ENVIRONMENT

Shelter Cat Still Seeking Home After No One Came To Her Birthday Party

But staff at Battersea Dogs & Cats Home in the U.K. are optimistic about Monique's situation after her sad party for one went viral.

A low moment for a shelter cat in the United Kingdom has turned into a blessing in disguise for the long-haired tabby.

The staff at Battersea Dogs & Cats Home in London decided to throw a party on Valentine’s Day for Monique, celebrating both her second birthday and marking the fact that she’d spent more than 100 days at the shelter waiting for someone to adopt her. Battersea staff hoped the event would draw some attention, and possibly a home.

But no one showed up.

Happy birthday, Monique. 
Happy birthday, Monique. 

Don’t worry ― Monique seems to have had a nice time anyway, despite the lack of guests from outside the shelter.

“We were disappointed that Monique’s birthday didn’t attract any potential new owners but our staff and volunteers were of course more than happy to pop in to give the birthday girl a bit of a fuss — she got a LOT of cheek rubs that day,” Battersea spokesperson Nikki Cummins told The Dodo.

Back on her beat, party for one.
Back on her beat, party for one.

And even better, the sad sight of Monique having a party for one went viral, leading to loads of interest in the sweet and affectionate cat.

“Monique is blissfully unaware of her new found fame but the rest of us have been thrilled and overwhelmed by the response to her story,” Cummins told HuffPost in an email.

As of Thursday, Monique ― now at 121 days in the shelter ― had still not been placed. But Cummins noted that the shelter is “optimistic” and has received “lots of enquiries and nice messages.”

Monique, looking glamorous.
Monique, looking glamorous.

Battersea suspects a big reason Monique has remained at the shelter for such a long time is that she tested positive for feline immunodeficiency virus, a slow-acting virus similar to HIV in humans, although FIV cannot be transmitted to people.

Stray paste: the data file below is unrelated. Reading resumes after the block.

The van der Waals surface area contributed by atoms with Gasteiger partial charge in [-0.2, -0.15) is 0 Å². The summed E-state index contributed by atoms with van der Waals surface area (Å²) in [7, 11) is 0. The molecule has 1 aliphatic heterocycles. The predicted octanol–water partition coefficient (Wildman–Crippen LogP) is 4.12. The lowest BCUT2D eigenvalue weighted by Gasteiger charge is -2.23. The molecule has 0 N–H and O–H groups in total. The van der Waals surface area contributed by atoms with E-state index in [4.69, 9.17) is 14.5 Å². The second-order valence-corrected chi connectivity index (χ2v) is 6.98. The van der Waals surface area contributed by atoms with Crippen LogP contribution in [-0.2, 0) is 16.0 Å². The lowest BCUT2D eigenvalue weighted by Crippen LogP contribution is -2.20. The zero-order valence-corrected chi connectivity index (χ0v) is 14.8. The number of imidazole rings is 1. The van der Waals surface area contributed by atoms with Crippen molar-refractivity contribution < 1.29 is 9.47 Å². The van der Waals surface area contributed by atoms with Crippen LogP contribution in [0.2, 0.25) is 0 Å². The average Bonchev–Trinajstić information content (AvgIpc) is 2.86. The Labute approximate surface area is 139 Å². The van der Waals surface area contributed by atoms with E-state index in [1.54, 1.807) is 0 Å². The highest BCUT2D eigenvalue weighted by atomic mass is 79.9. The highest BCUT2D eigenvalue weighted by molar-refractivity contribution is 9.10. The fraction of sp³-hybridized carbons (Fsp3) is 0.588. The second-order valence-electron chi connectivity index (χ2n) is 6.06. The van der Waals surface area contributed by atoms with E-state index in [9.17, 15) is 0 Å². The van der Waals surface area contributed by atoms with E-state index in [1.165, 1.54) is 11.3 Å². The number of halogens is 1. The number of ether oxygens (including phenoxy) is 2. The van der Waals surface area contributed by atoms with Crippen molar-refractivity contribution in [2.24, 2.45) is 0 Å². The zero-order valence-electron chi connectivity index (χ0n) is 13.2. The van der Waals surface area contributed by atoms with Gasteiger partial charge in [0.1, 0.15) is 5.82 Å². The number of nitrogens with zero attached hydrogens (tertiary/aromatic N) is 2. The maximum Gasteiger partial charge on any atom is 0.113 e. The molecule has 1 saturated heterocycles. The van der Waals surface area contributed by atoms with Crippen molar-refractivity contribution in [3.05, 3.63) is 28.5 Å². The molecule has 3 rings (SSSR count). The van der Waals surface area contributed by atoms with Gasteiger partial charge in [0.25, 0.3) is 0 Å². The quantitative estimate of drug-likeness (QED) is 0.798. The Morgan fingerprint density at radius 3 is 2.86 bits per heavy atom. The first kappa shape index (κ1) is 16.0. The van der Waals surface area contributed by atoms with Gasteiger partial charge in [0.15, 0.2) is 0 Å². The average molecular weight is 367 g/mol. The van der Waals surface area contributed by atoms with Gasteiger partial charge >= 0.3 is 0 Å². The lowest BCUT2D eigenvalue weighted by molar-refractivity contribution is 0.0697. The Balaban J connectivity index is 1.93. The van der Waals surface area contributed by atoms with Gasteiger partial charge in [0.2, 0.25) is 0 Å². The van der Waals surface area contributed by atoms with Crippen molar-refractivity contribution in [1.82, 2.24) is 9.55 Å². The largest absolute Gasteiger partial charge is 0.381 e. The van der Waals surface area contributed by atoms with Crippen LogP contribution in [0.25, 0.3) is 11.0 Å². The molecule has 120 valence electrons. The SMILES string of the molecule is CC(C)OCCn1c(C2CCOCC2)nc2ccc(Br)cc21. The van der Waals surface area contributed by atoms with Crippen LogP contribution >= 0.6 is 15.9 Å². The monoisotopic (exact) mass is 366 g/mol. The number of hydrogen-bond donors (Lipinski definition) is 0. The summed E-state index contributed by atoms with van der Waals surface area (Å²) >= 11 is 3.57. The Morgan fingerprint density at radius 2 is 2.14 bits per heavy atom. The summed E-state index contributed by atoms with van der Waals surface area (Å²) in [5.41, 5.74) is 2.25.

Battersea notes in Monique’s online bio that most cats with FIV live “long, happy and healthy lives.” To keep her from spreading the virus, they are requiring adopters to ensure any outdoor access is cat-proofed and asking that she be the only cat in her household. (That said, because FIV is spread primarily via biting, many veterinary experts say FIV-positive cats are unlikely to spread the virus to other cats in their household, provided the cats do not fight.)

While Monique has gotten international attention, Cummins advised that people located anywhere that would require long-distance travel from Battersea ― which would be stressful for Monique ― look locally for a new furry friend.

“We would encourage people outside the UK to consider adopting an animal in need slightly closer to home instead,” she said. “There are lots of wonderful animals waiting at rescue shelters for someone to take them home.”

Yet another shot of the lovely Monique.
Yet another shot of the lovely Monique.

And in the meantime, the solo birthday girl is doing just fine.

“Although she would love to be in a home of her own, Monique is currently content spending quality time with our staff and volunteers and keeping an eye on everything from her perch until the right home can be found,” said Cummins.

CONVERSATIONS